'Transparency and reproducibility in artificial intelligence' by Benjamin Haibe-Kains, George Alexandru Adam, Ahmed Hosny, Farnoosh Khodakarami, Massive Analysis Quality Control (MAQC) Society Board of Directors, Levi Waldron, Bo Wang, Chris McIntosh, Anna Goldenberg, Anshul Kundaje, Casey S. Greene, Tamara Broderick, Michael M. Hoffman, Jeffrey T. Leek, Keegan Korthauer, Wolfgang Huber, Alvis Brazma, Joelle Pineau, Robert Tibshirani, Trevor Hastie, John P. A. Ioannidis, John Quackenbush & Hugo J. W. L. Aerts in (2020) 586 Nature E14–E16 comments
Breakthroughs in artificial intelligence (AI) hold enormous potential as it can automate complex tasks and go even beyond human performance. In their study, McKinney et al. showed the high potential of AI for breast cancer screening. However, the lack of details of the methods and algorithm code undermines its scientific value. Here, we identify obstacles that hinder transparent and reproducible AI research as faced by McKinney et al., and provide solutions to these obstacles with implications for the broader field.
Haibe-Kains et al argue that the work both demonstrates the potential of AI and the challenges of making such work reproducible: 'the absence of sufficiently documented methods and computer code underlying the study effectively undermines its scientific value' and 'limits the evidence required for others to prospectively validate and clinically implement such technologies'.
Scientific progress depends on the ability of independent researchers to scrutinize the results of a research study, to reproduce the study’s main results using its materials, and to build on them in future studies (https://www.nature.com/nature-research/editorial-policies/reporting-standards). Publication of insufficiently documented research does not meet the core requirements underlying scientific discovery. Merely textual descriptions of deep-learning models can hide their high level of complexity. Nuances in the computer code may have marked effects on the training and evaluation of results, potentially leading to unintended consequences. Therefore, transparency in the form of the actual computer code used to train a model and arrive at its final set of parameters is essential for research reproducibility. McKinney et al. stated that the code used for training the models has “a large number of dependencies on internal tooling, infrastructure and hardware”, and claimed that the release of the code was therefore not possible. Computational reproducibility is indispensable for high-quality AI applications; more complex methods demand greater transparency. In the absence of code, reproducibility falls back on replicating methods from textual description. Although, McKinney and colleagues claim that all experiments and implementation details were described in sufficient detail in the supplementary methods section of their Article to “support replication with non-proprietary libraries”, key details about their analysis are lacking. Even with extensive description, reproducing complex computational pipelines based purely on text is a subjective and challenging task.
In addition to the reproducibility challenges inherent to purely textual descriptions of methods, the description by McKinney et al. of the model development as well as data processing and training pipelines lacks crucial details. The definitions of several hyperparameters for the model’s architecture (composed of three networks referred to as the breast, lesion and case models) are missing (Table 1). In their publication, McKinney et al.1 did not disclose the settings for the augmentation pipeline; the transformations used are stochastic and can considerably affect model performance. Details of the training pipeline were also missing. Without this key information, independent reproduction of the training pipeline is not possible.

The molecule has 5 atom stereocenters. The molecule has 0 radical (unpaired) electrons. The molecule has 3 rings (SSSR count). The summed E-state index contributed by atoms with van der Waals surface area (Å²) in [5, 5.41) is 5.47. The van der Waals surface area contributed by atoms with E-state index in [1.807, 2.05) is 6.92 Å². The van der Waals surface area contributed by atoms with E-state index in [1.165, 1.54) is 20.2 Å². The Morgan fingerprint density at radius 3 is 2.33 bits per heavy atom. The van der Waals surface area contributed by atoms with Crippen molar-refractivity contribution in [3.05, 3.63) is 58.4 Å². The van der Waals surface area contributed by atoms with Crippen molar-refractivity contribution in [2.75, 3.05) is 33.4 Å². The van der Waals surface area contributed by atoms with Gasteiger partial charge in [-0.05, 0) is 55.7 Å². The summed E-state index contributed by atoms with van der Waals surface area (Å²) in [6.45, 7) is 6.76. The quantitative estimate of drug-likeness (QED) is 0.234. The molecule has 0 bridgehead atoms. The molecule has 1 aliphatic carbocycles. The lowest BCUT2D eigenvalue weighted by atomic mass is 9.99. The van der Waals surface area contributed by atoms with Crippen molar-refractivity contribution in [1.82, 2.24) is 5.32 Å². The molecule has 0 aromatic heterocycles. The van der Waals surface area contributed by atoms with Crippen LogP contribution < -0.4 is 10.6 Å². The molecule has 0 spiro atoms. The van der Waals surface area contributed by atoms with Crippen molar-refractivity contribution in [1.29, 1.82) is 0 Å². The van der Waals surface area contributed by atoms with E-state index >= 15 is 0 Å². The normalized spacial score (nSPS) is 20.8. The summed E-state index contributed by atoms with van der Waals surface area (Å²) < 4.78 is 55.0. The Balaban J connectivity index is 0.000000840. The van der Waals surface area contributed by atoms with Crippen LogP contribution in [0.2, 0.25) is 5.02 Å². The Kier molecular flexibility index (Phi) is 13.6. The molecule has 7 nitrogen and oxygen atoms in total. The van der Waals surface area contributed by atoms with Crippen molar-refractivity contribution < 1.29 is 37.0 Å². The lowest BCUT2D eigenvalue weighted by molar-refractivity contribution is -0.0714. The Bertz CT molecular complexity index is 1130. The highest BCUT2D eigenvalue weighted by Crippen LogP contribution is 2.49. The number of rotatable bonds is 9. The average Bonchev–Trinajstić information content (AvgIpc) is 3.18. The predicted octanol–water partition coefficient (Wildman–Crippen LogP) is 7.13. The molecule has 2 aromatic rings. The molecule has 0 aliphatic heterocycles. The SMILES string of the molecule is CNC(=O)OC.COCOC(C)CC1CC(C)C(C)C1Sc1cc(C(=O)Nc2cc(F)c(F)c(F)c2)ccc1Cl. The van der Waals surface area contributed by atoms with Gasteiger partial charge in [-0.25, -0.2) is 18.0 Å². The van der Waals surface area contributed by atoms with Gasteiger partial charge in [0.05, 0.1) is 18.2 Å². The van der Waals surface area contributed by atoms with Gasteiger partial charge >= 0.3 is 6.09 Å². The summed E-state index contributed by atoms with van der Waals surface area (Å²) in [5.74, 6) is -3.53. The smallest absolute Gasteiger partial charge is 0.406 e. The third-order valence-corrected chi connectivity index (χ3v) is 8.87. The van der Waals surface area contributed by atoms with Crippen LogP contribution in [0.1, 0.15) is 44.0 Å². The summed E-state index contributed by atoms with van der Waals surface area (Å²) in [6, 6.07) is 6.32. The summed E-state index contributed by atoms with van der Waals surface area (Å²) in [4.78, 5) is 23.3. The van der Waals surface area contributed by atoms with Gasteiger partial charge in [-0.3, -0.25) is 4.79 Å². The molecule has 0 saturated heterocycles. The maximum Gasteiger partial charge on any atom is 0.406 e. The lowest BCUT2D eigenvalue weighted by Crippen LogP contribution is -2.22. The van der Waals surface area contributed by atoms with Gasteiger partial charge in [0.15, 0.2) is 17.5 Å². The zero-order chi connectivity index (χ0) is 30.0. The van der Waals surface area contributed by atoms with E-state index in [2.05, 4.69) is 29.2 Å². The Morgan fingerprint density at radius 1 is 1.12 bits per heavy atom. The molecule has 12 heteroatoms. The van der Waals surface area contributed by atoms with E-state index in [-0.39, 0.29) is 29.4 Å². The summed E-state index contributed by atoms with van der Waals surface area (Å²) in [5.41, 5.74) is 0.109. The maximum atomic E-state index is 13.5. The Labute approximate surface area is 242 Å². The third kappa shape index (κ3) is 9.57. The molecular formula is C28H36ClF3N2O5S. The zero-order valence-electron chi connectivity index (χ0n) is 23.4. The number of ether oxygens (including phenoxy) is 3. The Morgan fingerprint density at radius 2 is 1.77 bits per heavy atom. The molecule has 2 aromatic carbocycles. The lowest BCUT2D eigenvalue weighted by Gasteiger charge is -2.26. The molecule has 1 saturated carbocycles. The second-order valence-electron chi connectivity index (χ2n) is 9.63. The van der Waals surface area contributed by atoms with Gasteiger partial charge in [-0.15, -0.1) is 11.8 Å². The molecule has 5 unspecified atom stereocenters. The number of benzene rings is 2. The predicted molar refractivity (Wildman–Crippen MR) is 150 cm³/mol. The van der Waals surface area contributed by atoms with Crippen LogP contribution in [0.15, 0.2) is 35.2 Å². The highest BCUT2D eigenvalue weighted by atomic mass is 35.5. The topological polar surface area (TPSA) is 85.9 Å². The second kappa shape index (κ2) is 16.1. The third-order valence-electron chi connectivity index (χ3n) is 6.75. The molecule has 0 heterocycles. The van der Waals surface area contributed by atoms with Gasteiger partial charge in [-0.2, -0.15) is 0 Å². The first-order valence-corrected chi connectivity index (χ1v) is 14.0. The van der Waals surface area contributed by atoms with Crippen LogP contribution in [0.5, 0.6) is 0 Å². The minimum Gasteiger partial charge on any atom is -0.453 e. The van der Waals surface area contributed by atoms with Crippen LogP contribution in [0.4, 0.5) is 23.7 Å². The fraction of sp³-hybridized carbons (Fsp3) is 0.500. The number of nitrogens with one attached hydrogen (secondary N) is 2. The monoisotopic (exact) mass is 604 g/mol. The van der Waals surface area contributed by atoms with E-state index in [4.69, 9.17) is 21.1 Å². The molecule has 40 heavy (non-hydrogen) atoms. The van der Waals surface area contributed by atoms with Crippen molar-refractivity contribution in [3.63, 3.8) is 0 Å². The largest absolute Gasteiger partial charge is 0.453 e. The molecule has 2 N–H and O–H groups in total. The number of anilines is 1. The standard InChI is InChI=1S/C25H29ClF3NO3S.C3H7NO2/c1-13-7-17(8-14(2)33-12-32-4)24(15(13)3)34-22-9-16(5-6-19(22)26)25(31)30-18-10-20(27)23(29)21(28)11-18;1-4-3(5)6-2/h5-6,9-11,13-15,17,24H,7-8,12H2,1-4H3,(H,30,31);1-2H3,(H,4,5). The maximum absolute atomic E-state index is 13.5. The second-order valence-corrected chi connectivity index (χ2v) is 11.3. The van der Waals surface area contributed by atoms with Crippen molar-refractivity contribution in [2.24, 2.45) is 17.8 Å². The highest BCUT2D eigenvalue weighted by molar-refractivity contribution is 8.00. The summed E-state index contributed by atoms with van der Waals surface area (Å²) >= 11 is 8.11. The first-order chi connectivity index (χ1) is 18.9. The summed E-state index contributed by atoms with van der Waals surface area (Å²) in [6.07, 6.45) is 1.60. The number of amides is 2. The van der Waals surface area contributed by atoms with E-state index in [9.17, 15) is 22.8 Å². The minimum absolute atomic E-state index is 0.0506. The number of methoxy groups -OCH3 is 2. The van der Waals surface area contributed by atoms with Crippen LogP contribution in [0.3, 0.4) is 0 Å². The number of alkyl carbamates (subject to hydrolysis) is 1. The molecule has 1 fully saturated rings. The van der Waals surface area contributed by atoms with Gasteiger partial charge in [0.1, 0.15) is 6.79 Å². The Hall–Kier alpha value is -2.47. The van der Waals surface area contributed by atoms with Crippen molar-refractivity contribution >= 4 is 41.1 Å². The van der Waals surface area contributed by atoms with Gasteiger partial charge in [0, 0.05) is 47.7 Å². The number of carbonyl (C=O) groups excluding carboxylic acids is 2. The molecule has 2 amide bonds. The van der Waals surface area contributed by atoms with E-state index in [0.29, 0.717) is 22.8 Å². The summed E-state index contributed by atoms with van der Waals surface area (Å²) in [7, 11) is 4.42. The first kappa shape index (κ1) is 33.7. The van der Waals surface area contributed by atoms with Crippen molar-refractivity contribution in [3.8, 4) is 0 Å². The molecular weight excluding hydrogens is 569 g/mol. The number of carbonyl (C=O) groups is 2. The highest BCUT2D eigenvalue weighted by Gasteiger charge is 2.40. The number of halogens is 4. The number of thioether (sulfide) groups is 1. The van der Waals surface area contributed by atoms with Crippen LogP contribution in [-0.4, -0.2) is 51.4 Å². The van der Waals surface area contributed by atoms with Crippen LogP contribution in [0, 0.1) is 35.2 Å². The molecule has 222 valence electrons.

Numerous frameworks and platforms exist to make artificial intelligence research more and reproducible (Table 2). For the sharing of code, these include Bitbucket, GitHub and GitLab, among others. The many software dependencies of large-scale machine learning applications require appropriate control of the software environment, which can be achieved through package managers including Conda, as well as container and virtualization systems, including Code Ocean, Gigantum, Colaboratory and Docker. If virtualization of the McKinney et al. internal tooling proved to be difficult, they could have released the computer code and documentation. The authors could have also created small artificial examples or used small public datasets to show how new data must be processed to train the model and generate predictions. Sharing the fitted model (architecture along with learned parameters) should be simple aside from privacy concerns that the model may reveal sensitive information about the set of patients used to train it.
Haibe-Kains notes techniques for achieving differential privacy: many platforms allow sharing of deep learning models that in addition to improving accessibility and transparency can accelerate models into production and clinical implementation.
Another crucial aspect of ensuring reproducibility lies in access to the data the models were derived from. In their study, McKinney et al. used two large datasets under license, properly disclosing this limitation in their publication. The sharing of patient health information is highly regulated owing to privacy concerns. Despite these challenges, the sharing of raw data has become more common in biomedical literature, increasing from under 1% in the early 2000s to 20% today. However, if the data cannot be shared, the model predictions and data labels themselves should be released, allowing further statistical analyses. Above all, concerns about data privacy should not be used as a way to distract from the requirement to release code.